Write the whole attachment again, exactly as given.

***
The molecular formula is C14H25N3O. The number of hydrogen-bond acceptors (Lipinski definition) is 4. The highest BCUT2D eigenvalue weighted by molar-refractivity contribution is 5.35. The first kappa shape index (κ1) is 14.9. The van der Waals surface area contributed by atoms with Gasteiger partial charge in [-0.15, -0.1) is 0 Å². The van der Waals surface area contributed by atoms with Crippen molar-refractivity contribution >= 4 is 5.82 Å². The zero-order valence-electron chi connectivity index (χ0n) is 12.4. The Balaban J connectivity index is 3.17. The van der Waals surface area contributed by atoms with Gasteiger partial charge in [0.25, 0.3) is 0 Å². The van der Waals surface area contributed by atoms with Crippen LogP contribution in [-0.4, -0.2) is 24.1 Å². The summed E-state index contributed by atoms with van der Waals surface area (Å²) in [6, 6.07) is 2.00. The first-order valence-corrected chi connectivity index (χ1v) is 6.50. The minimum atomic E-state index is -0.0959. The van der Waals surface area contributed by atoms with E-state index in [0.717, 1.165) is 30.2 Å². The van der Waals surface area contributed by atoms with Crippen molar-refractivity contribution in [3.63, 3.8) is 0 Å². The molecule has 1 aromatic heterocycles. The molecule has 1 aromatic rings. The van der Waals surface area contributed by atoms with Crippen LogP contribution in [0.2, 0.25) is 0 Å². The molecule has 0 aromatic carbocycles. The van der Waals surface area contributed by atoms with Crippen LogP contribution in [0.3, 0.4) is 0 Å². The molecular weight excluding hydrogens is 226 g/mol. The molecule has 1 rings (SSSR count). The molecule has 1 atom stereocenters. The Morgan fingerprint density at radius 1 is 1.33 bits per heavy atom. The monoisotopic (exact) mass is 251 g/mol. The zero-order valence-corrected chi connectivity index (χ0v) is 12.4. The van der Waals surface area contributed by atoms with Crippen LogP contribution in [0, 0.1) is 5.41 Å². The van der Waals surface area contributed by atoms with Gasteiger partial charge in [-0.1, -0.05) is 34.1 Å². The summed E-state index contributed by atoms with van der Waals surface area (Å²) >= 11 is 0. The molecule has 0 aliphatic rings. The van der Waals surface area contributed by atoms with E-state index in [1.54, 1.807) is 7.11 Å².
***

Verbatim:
The molecular formula is C14H25N3O. The number of hydrogen-bond acceptors (Lipinski definition) is 4. The highest BCUT2D eigenvalue weighted by molar-refractivity contribution is 5.35. The first kappa shape index (κ1) is 14.9. The van der Waals surface area contributed by atoms with Gasteiger partial charge in [-0.15, -0.1) is 0 Å². The van der Waals surface area contributed by atoms with Crippen molar-refractivity contribution >= 4 is 5.82 Å². The zero-order valence-electron chi connectivity index (χ0n) is 12.4. The Balaban J connectivity index is 3.17. The van der Waals surface area contributed by atoms with Gasteiger partial charge in [0.25, 0.3) is 0 Å². The van der Waals surface area contributed by atoms with Crippen LogP contribution in [-0.4, -0.2) is 24.1 Å². The summed E-state index contributed by atoms with van der Waals surface area (Å²) in [6, 6.07) is 2.00. The first-order valence-corrected chi connectivity index (χ1v) is 6.50. The minimum atomic E-state index is -0.0959. The van der Waals surface area contributed by atoms with E-state index in [0.717, 1.165) is 30.2 Å². The van der Waals surface area contributed by atoms with Crippen molar-refractivity contribution in [3.63, 3.8) is 0 Å². The molecule has 1 aromatic heterocycles. The molecule has 1 aromatic rings. The van der Waals surface area contributed by atoms with Crippen LogP contribution in [0.2, 0.25) is 0 Å². The molecule has 0 aromatic carbocycles. The van der Waals surface area contributed by atoms with Crippen LogP contribution in [0.3, 0.4) is 0 Å². The molecular weight excluding hydrogens is 226 g/mol. The molecule has 1 rings (SSSR count). The molecule has 1 atom stereocenters. The Morgan fingerprint density at radius 1 is 1.33 bits per heavy atom. The monoisotopic (exact) mass is 251 g/mol. The zero-order valence-corrected chi connectivity index (χ0v) is 12.4. The van der Waals surface area contributed by atoms with Crippen LogP contribution in [0, 0.1) is 5.41 Å². The van der Waals surface area contributed by atoms with Gasteiger partial charge in [-0.1, -0.05) is 34.1 Å². The summed E-state index contributed by atoms with van der Waals surface area (Å²) >= 11 is 0. The molecule has 0 aliphatic rings. The van der Waals surface area contributed by atoms with E-state index in [1.54, 1.807) is 7.11 Å².